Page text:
In the wake of a Hainan sex abuse scandal involving six elementary school girls and their principal reported earlier this month, another primary school principal in Leizhou has allegedly turned himself in for raping two of his female students, after being accused by the girls’ parents.
The parents of the two girls, not related, at Yingli Village Primary School in Leizhou went to the police on May 22 after their daughters claimed that they were sexually abused by their school principal and had begun acting “more remote than normal”.
On the night of May 22, the 37 year old principal surnamed Zheng confessed to taking the two female students into an unoccupied dormitory on repeated accounts throughout the month of May and raping them after all the teachers had gone home.
The principal reportedly warned the girls that if they told anybody, they would never find a husband when they got older.
Zheng would allegedly often stay after school when his wife, also a teacher at the school, went home to take care of their child, claiming that he was helping to tutor students.
He is now being held in police custody.
Psychiatric care has been arranged for the two victims, who are 6th graders at the primary school.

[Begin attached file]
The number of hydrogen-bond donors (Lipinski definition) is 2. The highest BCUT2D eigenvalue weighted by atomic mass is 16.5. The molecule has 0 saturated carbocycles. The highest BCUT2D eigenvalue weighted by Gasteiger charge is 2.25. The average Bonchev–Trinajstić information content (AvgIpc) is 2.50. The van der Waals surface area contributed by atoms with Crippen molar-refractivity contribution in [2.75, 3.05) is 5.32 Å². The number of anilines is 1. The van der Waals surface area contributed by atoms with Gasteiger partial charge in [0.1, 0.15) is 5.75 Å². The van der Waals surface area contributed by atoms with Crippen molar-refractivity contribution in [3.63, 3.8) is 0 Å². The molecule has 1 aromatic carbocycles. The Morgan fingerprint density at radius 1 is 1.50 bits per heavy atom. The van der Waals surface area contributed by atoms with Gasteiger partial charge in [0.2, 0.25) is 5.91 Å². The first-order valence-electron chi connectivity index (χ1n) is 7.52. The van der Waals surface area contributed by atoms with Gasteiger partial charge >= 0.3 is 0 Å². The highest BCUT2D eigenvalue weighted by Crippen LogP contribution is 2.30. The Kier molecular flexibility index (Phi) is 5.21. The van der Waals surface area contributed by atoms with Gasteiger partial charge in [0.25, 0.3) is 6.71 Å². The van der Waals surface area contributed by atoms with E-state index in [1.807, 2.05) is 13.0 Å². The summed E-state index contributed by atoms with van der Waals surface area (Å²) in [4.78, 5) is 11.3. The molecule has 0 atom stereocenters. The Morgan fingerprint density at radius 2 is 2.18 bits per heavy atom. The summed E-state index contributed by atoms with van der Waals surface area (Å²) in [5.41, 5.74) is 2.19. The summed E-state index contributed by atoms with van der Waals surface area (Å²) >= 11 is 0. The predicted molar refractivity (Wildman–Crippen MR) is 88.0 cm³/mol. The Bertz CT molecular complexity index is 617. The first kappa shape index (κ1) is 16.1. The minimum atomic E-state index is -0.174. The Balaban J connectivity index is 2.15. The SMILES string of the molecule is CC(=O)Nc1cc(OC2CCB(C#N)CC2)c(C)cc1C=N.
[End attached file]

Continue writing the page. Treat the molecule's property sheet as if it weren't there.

The girls are between 12 and 13 years old, putting them below the legal age of consent in China, which is 14.
China’s laws surrounding rape are often seen as “weak” and are widely criticized, especially as new underage sex abuse scandals surface in the media.
According to Radio Free Asia:
Before 1997, sex with a person under 14 was deemed to be rape, regardless of whether or not consent was given, as children of that age were deemed incapable of giving consent.
But the introduction of the Sex Crimes Against Girls Law in 1997 led to the separate treatment of sexual contact with a minor from the existing rape law.
Defendants can plead ignorance of a child’s age, and crimes under the law carry a maximum penalty of 15 years, compared with a maximum penalty of death under pre-existing rape legislation.
The same report states that some Chinese officials hold “a superstitious belief that sex with a virgin could boost their chances of promotion,” according to a Guangzhou-based lawyer named Sui Muqing.
“There is a superstitious pun based on the similarity between the words for virgin and ‘initial level’ official which means that an evil custom has become customary among many ignorant officials,” Sui said.
“This states that if you want to be sure that a girl is a virgin, you have to get a girl who is still in primary school.”
“Taking a girl’s virginity is supposed to boost chances of a promotion,” he added. “I think a lot of officials do this as a pastime.”